Saturday, September 27, 2014

Banned Books Week, Eh?

Via Tengrain, I realize that this week has been Banned Books Week. Here's a rundown of the ten most "challenged" books for the past fourteen years.

My mother never forbade us from reading any book, no matter how young we were. She always figured that reading anything was better than reading nothing at all, and that she had instilled her values into us when we were little children, so we could "handle" just about any material. She herself had been granted full access to an uncle's library when she was young, and she followed his example of allowing full access to the family library. Hell, even a collection of salacious medieval tales (much along the lines of the saltier sections of The Canterbury Tales) wasn't off limits... and Till Eulenspiegel was a favorite character of mine even as a child. Even if there had been a copy of the dreaded Necronomicon around, mom would have placed no limitations on it.

Banning books is always a foolish attempt to ban thoughts, a theme similar to the concept of "Newspeak" enumerated in George Orwell's sometimes banned 1984- if you haven't read this particular book, it's doubleplusgood. My attitude is that, if your view of the world can be utterly changed by reading one particular book, then the problem is with your view of the world. Sound ideas cannot be destroyed that easily. I have to confess that I don't celebrate Banned Books Week myself, seeing that I'm a proponent of reading everything any week of the year. Just as I've long suspected that Valentine's Day is a plot to sell cards, flowers, and chocolates, I suspect that Banned Books Week is a plot to sell Captain Underpants books- not that there's anything wrong with that. While I don't celebrate the week per se, I fully support those who do, largely to spite the sort of people who support book burning.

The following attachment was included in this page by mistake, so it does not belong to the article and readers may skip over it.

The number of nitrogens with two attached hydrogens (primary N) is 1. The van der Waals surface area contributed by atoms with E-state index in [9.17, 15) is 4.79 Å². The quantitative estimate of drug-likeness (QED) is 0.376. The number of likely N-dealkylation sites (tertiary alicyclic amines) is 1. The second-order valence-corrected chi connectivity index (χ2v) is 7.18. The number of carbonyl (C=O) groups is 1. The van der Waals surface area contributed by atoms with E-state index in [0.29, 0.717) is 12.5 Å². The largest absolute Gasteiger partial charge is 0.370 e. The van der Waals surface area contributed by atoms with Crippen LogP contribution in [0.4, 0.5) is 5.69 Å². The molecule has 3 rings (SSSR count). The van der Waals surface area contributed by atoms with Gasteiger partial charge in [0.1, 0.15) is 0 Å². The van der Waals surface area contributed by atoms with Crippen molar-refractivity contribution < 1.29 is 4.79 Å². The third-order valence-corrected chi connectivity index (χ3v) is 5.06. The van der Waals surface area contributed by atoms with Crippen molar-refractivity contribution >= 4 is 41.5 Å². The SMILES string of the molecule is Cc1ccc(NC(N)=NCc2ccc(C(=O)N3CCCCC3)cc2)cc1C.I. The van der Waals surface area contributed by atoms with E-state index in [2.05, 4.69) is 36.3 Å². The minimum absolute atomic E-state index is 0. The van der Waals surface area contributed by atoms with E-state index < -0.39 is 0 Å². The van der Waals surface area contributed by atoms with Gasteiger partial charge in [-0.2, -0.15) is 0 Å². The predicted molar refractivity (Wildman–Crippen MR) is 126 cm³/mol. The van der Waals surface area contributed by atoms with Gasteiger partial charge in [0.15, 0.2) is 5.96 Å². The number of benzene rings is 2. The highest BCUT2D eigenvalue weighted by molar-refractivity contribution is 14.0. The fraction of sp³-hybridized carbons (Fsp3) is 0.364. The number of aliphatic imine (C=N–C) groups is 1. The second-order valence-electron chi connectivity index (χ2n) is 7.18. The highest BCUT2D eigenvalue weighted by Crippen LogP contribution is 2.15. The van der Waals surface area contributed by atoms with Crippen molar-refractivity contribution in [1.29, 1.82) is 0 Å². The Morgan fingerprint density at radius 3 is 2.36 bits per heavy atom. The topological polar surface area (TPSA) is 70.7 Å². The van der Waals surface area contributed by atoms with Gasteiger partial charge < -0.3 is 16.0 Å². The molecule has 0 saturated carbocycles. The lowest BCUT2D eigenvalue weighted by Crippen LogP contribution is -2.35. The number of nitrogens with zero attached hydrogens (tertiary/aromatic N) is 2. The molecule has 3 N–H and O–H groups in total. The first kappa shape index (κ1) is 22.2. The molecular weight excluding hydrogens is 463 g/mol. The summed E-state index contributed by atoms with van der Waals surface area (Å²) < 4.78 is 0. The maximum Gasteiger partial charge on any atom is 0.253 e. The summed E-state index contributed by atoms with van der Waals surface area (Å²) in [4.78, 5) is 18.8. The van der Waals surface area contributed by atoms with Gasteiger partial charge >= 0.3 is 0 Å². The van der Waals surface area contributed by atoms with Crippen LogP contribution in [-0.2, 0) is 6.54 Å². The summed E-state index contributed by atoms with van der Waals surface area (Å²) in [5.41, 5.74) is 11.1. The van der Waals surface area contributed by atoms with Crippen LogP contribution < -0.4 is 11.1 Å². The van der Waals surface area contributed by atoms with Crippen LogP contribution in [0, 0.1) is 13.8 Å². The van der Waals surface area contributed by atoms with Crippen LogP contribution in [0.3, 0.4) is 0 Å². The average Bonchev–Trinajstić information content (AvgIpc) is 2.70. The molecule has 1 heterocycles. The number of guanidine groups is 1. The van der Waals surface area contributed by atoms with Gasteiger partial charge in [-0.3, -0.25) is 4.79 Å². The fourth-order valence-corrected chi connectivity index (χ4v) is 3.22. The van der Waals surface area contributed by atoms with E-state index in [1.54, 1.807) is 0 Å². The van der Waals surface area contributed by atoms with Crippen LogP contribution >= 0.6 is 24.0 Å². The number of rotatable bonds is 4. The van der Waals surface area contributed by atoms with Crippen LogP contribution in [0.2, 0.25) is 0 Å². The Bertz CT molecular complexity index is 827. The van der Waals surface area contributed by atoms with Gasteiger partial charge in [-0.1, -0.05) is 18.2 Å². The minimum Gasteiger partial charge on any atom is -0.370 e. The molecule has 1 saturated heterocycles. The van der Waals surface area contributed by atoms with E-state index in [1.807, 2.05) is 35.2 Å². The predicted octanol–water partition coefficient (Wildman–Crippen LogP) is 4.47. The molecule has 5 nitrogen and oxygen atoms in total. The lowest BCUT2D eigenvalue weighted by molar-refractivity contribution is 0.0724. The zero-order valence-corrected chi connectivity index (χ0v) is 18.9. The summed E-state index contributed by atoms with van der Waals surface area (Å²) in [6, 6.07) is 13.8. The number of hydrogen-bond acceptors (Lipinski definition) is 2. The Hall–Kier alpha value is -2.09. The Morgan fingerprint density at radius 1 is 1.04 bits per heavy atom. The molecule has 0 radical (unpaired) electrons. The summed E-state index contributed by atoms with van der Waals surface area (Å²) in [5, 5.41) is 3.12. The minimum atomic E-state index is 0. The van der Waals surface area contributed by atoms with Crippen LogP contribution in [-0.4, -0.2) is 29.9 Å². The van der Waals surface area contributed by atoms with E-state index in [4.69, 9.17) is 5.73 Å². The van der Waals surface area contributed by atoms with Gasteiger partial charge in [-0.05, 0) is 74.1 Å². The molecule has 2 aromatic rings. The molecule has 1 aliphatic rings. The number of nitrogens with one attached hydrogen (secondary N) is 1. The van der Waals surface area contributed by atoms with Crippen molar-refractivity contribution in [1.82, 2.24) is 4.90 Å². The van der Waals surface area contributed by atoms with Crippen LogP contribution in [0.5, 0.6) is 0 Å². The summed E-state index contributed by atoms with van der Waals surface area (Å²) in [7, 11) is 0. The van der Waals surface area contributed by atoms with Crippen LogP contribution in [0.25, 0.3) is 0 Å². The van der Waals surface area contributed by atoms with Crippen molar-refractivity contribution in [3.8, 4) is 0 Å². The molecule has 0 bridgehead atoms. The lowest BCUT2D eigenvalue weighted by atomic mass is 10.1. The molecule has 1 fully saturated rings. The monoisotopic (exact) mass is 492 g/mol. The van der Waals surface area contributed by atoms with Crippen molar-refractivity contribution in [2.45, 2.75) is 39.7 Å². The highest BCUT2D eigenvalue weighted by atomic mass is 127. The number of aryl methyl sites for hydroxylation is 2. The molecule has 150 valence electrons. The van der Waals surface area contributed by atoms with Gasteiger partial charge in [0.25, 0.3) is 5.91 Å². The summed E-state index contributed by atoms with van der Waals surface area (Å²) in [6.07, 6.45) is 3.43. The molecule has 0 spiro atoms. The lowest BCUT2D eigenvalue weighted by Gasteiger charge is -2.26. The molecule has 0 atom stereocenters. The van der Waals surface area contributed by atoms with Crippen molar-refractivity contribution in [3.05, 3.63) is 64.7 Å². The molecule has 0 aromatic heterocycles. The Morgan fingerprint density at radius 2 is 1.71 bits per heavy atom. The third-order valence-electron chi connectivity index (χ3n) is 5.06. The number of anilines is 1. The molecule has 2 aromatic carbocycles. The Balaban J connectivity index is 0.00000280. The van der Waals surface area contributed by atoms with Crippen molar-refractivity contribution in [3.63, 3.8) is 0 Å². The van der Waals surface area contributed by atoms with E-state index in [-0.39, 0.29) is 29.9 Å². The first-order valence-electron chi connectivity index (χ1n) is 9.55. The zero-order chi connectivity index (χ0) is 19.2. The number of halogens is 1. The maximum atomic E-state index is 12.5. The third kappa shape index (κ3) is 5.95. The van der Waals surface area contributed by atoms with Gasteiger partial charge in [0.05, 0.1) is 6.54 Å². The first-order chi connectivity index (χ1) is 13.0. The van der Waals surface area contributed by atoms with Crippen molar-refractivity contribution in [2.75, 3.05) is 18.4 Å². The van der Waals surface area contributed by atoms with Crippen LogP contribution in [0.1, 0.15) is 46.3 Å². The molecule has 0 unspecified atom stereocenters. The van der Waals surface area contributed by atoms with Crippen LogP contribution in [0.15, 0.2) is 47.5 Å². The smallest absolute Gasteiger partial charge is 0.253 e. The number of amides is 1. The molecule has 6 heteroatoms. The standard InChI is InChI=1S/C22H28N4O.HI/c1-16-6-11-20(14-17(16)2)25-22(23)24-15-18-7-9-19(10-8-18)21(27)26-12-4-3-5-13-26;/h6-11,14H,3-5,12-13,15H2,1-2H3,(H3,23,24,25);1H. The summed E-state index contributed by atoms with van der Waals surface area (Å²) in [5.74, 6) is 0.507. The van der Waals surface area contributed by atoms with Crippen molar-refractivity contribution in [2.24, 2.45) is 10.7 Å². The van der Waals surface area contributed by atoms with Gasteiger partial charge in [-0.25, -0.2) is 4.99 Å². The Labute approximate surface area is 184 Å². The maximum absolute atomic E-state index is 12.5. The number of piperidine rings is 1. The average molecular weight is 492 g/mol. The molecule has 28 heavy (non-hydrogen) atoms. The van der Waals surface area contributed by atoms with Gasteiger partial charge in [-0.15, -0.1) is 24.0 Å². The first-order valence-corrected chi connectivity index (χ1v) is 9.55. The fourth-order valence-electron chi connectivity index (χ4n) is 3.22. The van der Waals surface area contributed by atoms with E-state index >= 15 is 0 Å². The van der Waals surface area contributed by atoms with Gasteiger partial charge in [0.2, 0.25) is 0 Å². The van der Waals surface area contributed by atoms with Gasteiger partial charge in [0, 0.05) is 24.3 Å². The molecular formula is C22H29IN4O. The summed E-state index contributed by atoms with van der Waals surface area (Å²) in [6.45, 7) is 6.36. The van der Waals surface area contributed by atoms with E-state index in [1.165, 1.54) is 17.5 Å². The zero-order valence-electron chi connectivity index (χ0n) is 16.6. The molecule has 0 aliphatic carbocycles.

ifthethunderdontgetya™³²®© said...

We’re always just steps away from theocracy, and Banned Books Week should be a jolt to wake us up.

I think we're even closer to 1984.

The Partnership for Civil Justice Fund, in a groundbreaking scoop that should once more shame major US media outlets (why are nonprofits now some of the only entities in America left breaking major civil liberties news?), filed this request. The document – reproduced here in an easily searchable format – shows a terrifying network of coordinated DHS, FBI, police, regional fusion center, and private-sector activity so completely merged into one another that the monstrous whole is, in fact, one entity: in some cases, bearing a single name, the Domestic Security Alliance Council.

mikey said...

While not their exclusive domain, attempts to control thoughts and beliefs through control of the availability of certain books is the primary tool of the Theocracy. Just as the American Christianist Right attempts to control the content of textbooks and ban anything gay-friendly (or even gay-tolerant, but you know...), the Islamic fundamentalists take it even farther - perhaps because their worldview is based on a time even a thousand years older than the Christianist's medieval beliefs - banning books, music, poetry and most forms of individual expression.

The risks to modern society posed by the rise of fundamentalist and extremist religious beliefs are always understated, because to criticize religious mythology or to identify as an atheist is still unacceptable in most parts of the world...

Helmut Monotreme said...

I wish this quote wasn't just from a video game, because it speaks pretty clearly on this issue.
"As the Americans learned so painfully in Earth’s final century, free flow of information is the only safeguard against tyranny. The once-chained people whose leaders at last lose their grip on information flow will soon burst with freedom and vitality, but the free nation gradually constricting its grip on public discourse has begun its rapid slide into despotism. Beware of he who would deny you access to information, for in his heart he dreams himself your master.

— Sid Meier’s Alpha Centauri [1998], Commissioner Pravin Lal"